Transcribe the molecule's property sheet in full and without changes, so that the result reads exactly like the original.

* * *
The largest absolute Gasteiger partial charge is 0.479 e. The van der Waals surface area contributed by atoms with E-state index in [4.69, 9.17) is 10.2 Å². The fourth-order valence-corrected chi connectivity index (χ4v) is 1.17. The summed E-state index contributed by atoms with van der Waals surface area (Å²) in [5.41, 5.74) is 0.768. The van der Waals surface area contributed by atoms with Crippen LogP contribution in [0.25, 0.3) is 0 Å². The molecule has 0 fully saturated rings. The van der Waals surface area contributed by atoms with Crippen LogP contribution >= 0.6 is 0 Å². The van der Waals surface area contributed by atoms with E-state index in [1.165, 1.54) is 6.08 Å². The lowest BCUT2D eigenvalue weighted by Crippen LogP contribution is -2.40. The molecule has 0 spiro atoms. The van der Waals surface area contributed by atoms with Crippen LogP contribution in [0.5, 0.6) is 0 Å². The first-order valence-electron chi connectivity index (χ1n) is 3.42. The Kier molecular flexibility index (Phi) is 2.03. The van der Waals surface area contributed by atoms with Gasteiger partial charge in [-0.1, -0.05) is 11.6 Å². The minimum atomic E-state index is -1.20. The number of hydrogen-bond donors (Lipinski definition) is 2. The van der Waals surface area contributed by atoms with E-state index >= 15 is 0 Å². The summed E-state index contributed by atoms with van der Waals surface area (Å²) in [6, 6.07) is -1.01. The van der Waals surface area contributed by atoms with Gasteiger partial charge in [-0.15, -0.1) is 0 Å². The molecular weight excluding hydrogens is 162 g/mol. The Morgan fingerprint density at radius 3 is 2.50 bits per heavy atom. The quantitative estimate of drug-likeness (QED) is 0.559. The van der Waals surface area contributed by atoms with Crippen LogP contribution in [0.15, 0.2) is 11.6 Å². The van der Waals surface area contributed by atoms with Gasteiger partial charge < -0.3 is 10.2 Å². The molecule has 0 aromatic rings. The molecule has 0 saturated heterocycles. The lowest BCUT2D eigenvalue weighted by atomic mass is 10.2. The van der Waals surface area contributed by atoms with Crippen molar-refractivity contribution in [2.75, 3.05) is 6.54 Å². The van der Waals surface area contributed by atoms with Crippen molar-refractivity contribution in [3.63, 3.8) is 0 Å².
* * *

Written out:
The largest absolute Gasteiger partial charge is 0.479 e. The van der Waals surface area contributed by atoms with E-state index in [4.69, 9.17) is 10.2 Å². The fourth-order valence-corrected chi connectivity index (χ4v) is 1.17. The summed E-state index contributed by atoms with van der Waals surface area (Å²) in [5.41, 5.74) is 0.768. The van der Waals surface area contributed by atoms with Crippen LogP contribution in [0.25, 0.3) is 0 Å². The molecule has 0 fully saturated rings. The van der Waals surface area contributed by atoms with Crippen LogP contribution >= 0.6 is 0 Å². The van der Waals surface area contributed by atoms with E-state index in [1.165, 1.54) is 6.08 Å². The lowest BCUT2D eigenvalue weighted by Crippen LogP contribution is -2.40. The molecule has 0 spiro atoms. The van der Waals surface area contributed by atoms with Crippen LogP contribution in [0.5, 0.6) is 0 Å². The first-order valence-electron chi connectivity index (χ1n) is 3.42. The Kier molecular flexibility index (Phi) is 2.03. The van der Waals surface area contributed by atoms with Gasteiger partial charge in [-0.1, -0.05) is 11.6 Å². The minimum atomic E-state index is -1.20. The number of hydrogen-bond donors (Lipinski definition) is 2. The van der Waals surface area contributed by atoms with E-state index >= 15 is 0 Å². The summed E-state index contributed by atoms with van der Waals surface area (Å²) in [6, 6.07) is -1.01. The van der Waals surface area contributed by atoms with Gasteiger partial charge in [-0.15, -0.1) is 0 Å². The molecular weight excluding hydrogens is 162 g/mol. The Morgan fingerprint density at radius 3 is 2.50 bits per heavy atom. The quantitative estimate of drug-likeness (QED) is 0.559. The van der Waals surface area contributed by atoms with Crippen LogP contribution in [0.15, 0.2) is 11.6 Å². The van der Waals surface area contributed by atoms with Gasteiger partial charge < -0.3 is 10.2 Å². The molecule has 0 aromatic rings. The molecule has 0 saturated heterocycles. The lowest BCUT2D eigenvalue weighted by atomic mass is 10.2. The van der Waals surface area contributed by atoms with Crippen molar-refractivity contribution in [2.75, 3.05) is 6.54 Å². The van der Waals surface area contributed by atoms with Crippen molar-refractivity contribution in [3.63, 3.8) is 0 Å².